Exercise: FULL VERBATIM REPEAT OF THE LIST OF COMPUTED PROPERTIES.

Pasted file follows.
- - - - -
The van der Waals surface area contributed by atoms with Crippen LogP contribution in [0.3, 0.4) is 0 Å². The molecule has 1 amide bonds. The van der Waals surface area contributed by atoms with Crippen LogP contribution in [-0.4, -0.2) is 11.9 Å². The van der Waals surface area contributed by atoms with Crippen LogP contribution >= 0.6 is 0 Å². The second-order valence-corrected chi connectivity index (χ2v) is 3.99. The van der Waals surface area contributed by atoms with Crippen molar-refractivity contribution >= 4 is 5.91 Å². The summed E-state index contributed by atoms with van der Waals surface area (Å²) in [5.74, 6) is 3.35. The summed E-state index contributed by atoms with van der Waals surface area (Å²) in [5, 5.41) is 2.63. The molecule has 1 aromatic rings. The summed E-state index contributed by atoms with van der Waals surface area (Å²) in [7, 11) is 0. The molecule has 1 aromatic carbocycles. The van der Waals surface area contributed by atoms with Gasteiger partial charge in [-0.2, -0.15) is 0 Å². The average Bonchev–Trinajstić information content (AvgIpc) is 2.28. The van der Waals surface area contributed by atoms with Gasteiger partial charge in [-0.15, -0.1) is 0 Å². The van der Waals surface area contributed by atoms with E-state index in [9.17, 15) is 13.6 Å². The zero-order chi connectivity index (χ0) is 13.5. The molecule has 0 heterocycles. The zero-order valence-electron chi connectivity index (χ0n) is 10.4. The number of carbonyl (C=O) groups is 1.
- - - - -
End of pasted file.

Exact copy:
The van der Waals surface area contributed by atoms with Crippen LogP contribution in [0.3, 0.4) is 0 Å². The molecule has 1 amide bonds. The van der Waals surface area contributed by atoms with Crippen LogP contribution in [-0.4, -0.2) is 11.9 Å². The van der Waals surface area contributed by atoms with Crippen LogP contribution >= 0.6 is 0 Å². The second-order valence-corrected chi connectivity index (χ2v) is 3.99. The van der Waals surface area contributed by atoms with Crippen molar-refractivity contribution >= 4 is 5.91 Å². The summed E-state index contributed by atoms with van der Waals surface area (Å²) in [5.74, 6) is 3.35. The summed E-state index contributed by atoms with van der Waals surface area (Å²) in [5, 5.41) is 2.63. The molecule has 1 aromatic rings. The summed E-state index contributed by atoms with van der Waals surface area (Å²) in [7, 11) is 0. The molecule has 1 aromatic carbocycles. The van der Waals surface area contributed by atoms with Gasteiger partial charge in [-0.2, -0.15) is 0 Å². The average Bonchev–Trinajstić information content (AvgIpc) is 2.28. The van der Waals surface area contributed by atoms with Gasteiger partial charge in [-0.15, -0.1) is 0 Å². The van der Waals surface area contributed by atoms with E-state index in [9.17, 15) is 13.6 Å². The zero-order chi connectivity index (χ0) is 13.5. The molecule has 0 heterocycles. The zero-order valence-electron chi connectivity index (χ0n) is 10.4. The number of carbonyl (C=O) groups is 1.